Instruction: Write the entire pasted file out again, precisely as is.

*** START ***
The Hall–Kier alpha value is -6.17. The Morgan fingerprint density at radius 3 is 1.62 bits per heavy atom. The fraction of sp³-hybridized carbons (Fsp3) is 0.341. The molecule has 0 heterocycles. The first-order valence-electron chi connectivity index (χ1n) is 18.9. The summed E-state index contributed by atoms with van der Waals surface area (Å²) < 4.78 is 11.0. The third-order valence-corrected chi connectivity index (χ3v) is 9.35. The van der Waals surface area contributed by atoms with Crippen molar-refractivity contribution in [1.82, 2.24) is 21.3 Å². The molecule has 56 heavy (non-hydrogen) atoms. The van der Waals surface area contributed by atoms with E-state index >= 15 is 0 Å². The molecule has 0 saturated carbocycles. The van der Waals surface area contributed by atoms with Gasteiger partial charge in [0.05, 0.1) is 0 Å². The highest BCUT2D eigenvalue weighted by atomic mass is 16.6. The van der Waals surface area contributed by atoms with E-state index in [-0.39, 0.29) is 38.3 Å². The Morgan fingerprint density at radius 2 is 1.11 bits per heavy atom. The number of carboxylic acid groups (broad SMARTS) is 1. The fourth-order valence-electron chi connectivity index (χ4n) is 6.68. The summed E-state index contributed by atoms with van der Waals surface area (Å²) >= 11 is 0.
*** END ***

The Hall–Kier alpha value is -6.17. The Morgan fingerprint density at radius 3 is 1.62 bits per heavy atom. The fraction of sp³-hybridized carbons (Fsp3) is 0.341. The molecule has 0 heterocycles. The first-order valence-electron chi connectivity index (χ1n) is 18.9. The summed E-state index contributed by atoms with van der Waals surface area (Å²) < 4.78 is 11.0. The third-order valence-corrected chi connectivity index (χ3v) is 9.35. The van der Waals surface area contributed by atoms with Crippen molar-refractivity contribution in [1.82, 2.24) is 21.3 Å². The molecule has 56 heavy (non-hydrogen) atoms. The van der Waals surface area contributed by atoms with E-state index >= 15 is 0 Å². The molecule has 0 saturated carbocycles. The van der Waals surface area contributed by atoms with Gasteiger partial charge in [0.05, 0.1) is 0 Å². The highest BCUT2D eigenvalue weighted by atomic mass is 16.6. The van der Waals surface area contributed by atoms with E-state index in [-0.39, 0.29) is 38.3 Å². The Morgan fingerprint density at radius 2 is 1.11 bits per heavy atom. The number of carboxylic acid groups (broad SMARTS) is 1. The fourth-order valence-electron chi connectivity index (χ4n) is 6.68. The summed E-state index contributed by atoms with van der Waals surface area (Å²) >= 11 is 0.